The bare facts about Dan Harmon and the "train deaths" in chronological order

    By Jean Duffey

  • August 23, 1987 - The bodies of Kevin Ives, 17, and Don Henry, 16, were run over and mutilated by a passing train in Saline County, Arkansas. The state's medical examiner, Fahmy Malak, ruled the deaths accidental in spite of evidence to the contrary.

  • February, 1988 - Failing to get anything accomplished through government agencies, the parents took advantage of the media's interest in the case, and held a press conference to demand a new autopsy. Dan Harmon, who had no official capacity at the time, offered to help the parents.

  • April, 1988 - Harmon was appointed by Circuit Judge John Cole to head a county grand jury investigation, which ruled the deaths homicides after hearing the evidence of an out-of-state medical examiner. The media made Harmon a folk hero, and even though several witnesses began turning up dead during his investigation, neither Linda Ives nor the media were suspicious of Harmon.

  • March, 1990 - I became administrator of the district's drug task force and immediately began to link Harmon and other public officials to illegal drug activity. We took our evidence to Assistant U.S. Attorney, Bob Govar, who was heading a federal grand jury investigation of public official corruption in Saline County.

  • June, 1990 - Harmon became the district's prosecutor-elect and used his powerful media friends to launched a smear campaign against me.

  • November, 1990 - I was professionally destroyed and my task force was dismantled, but we continued to investigate until we linked the murders of Kevin and Don to a large drug operation involving public officials.

  • December, 1990 - I took the evidence my task force developed to U.S. Attorney Chuck Banks, who promised he would carry on our investigation. Instead, Banks ousted Govar and shut down the grand jury probe of Saline County public officials.

  • January, 1991 - Harmon took office as the district's prosecutor and subpoenaed me to bring him all the evidence I had against him and other public officials. To protect witnesses, I ignored the subpoena, and Judge Cole issued a felony warrant for my arrest, even though "avoiding service" is a misdemeanor.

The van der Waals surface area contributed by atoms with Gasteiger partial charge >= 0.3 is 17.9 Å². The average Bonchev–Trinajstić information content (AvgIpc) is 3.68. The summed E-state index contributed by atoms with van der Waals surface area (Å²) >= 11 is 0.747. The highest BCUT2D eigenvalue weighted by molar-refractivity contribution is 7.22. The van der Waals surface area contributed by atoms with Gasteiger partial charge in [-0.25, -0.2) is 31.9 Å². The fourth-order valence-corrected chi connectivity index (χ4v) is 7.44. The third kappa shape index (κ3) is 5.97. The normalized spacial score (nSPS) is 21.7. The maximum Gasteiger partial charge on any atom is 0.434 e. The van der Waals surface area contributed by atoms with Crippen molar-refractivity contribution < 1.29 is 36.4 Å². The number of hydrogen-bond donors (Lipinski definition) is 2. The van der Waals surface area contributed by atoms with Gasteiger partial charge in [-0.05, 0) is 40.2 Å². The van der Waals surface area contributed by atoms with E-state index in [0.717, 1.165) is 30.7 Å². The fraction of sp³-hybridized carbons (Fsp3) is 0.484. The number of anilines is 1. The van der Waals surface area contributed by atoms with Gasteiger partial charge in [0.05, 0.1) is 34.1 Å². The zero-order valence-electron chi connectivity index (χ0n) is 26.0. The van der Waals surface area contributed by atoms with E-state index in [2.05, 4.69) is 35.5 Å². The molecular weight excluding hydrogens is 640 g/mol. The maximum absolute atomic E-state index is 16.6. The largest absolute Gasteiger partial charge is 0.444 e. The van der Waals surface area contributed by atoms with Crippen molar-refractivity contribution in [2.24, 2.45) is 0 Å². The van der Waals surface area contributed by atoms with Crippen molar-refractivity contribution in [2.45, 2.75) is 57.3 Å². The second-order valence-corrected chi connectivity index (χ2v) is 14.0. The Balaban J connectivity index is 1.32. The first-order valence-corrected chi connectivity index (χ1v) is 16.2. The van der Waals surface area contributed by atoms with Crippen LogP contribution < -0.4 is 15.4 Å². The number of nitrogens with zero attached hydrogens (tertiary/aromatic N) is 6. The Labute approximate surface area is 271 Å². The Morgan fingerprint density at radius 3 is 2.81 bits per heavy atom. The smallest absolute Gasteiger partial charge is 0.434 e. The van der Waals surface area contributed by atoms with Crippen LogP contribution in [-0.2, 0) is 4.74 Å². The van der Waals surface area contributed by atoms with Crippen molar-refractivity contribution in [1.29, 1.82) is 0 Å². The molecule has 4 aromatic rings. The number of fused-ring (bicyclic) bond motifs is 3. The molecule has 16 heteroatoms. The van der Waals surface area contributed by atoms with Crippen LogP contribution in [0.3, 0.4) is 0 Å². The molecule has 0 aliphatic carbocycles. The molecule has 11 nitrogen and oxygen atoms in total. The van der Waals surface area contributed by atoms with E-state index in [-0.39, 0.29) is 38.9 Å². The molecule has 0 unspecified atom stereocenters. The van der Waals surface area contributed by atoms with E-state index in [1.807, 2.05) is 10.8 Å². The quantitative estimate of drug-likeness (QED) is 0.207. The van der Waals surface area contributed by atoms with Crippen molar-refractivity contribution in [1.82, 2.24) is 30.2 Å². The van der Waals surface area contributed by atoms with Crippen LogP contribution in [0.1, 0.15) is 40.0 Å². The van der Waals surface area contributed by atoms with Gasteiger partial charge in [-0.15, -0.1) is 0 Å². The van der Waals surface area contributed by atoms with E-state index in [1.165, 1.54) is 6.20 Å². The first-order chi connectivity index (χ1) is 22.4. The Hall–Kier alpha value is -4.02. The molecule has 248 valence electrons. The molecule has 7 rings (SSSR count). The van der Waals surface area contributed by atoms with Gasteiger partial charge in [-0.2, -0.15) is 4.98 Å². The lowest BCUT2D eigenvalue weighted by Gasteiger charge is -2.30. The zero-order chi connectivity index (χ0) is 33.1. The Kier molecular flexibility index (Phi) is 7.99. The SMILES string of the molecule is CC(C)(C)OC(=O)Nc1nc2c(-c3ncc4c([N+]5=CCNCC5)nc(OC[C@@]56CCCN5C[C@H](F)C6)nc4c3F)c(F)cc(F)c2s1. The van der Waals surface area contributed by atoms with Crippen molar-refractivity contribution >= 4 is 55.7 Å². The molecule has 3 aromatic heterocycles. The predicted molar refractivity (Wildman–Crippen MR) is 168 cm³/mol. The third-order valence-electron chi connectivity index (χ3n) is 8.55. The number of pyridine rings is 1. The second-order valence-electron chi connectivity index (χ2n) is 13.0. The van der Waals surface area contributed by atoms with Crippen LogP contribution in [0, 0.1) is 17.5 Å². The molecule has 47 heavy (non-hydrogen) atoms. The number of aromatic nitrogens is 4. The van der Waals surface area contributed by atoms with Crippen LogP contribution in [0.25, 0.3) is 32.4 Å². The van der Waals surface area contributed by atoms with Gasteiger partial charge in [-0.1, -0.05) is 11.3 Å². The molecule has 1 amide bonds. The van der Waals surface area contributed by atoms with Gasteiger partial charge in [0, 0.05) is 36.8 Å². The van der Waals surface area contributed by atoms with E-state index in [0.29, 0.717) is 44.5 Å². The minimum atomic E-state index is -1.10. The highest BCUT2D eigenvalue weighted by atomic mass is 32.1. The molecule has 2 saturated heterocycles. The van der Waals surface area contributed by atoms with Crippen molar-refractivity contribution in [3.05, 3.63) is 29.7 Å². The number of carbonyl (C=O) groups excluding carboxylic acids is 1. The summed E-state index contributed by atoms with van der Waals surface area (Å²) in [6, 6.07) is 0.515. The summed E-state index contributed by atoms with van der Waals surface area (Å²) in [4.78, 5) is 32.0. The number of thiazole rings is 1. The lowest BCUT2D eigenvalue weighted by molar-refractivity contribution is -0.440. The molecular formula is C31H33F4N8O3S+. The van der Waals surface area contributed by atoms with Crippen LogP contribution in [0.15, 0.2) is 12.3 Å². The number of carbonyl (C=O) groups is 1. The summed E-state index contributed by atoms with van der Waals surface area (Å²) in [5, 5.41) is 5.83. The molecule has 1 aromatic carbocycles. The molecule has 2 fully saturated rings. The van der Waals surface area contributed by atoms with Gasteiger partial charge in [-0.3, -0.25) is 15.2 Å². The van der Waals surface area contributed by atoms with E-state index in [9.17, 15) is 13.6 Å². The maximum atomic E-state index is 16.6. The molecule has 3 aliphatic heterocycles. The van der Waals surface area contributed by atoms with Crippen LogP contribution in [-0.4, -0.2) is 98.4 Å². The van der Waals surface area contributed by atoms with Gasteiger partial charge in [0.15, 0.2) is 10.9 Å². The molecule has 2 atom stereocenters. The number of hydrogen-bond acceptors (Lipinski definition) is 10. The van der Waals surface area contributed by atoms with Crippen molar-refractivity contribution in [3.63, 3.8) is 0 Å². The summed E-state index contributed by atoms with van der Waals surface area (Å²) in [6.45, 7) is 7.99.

• February, 1991 - I received death threats and left the state to wait for the promised federal indictments against Harmon and other public officials, which would clear my name.

  • June, 1991 - Chuck Banks held a press conference, cleared all Saline County public officials, and insinuated the grand jury had made the decision. Three grand jurors got word to me they were unanimously ready to indict Harmon and others but were sent home without being allowed to vote. Destroyed and defeated, my husband and I moved our family to Texas.

  • January, 1994 - The FBI opened their own "train deaths" investigation after a witness went to Linda Ives claiming he saw Dan Harmon on the tracks with Kevin and Don the night they were murdered. The witness was put into protective custody, passed a polygraph test, and corroborated evidence the FBI told Linda they already had.

  • March, 1994 - The FBI persuaded me to get involved again by telling me they had recommended Chuck Banks be charged with obstruction of justice for shutting down the 1990 federal grand jury.

  • June, 1994 - Linda and I met and began sharing information with each other, the FBI, and the many investigative reporters who were by then interested in Arkansas scandals. The connection between the murders and Mena began to develop.

  • January, 1995 - I predicted the FBI investigation was going to be shut down ,because the Mena connection would expose the CIA's involvement.

  • November, 1995 - FBI Special Agent Bill Temple told Linda and Larry Ives they should consider that there was no crime committed against their son. Linda and I decided to declare war against our government and go public.

  • March, 1996 - Our video, Obstruction of Justice, was released, and we set up the Kevin Ives Civil Justice Foundation to raise money for a civil suit.

  • November, 1996 - Dan Harmon's now ex-wife was caught out of Harmon's jurisdiction with cocaine packages from the district's evidence locker. A local paper ran the story and the feds put on a big show, raiding Harmon's office and confiscating court records.

  • April, 1997 - After a year and a half of promises that Harmon and other public officials were being thoroughly and seriously investigated, Harmon was indicted on what appeared at first glance to be a significant case. Although Linda and I had repeatedly predicted that the investigation would be "1990 All Over Again," we were thrilled to be wrong, but as it has turned out, we weren't.

  • June, 1997 - Harmon's indictment and trial has been a sham. No evidence against Harmon was used that would expose Chuck Banks or Mena, so the government is left with a pathetically weak case.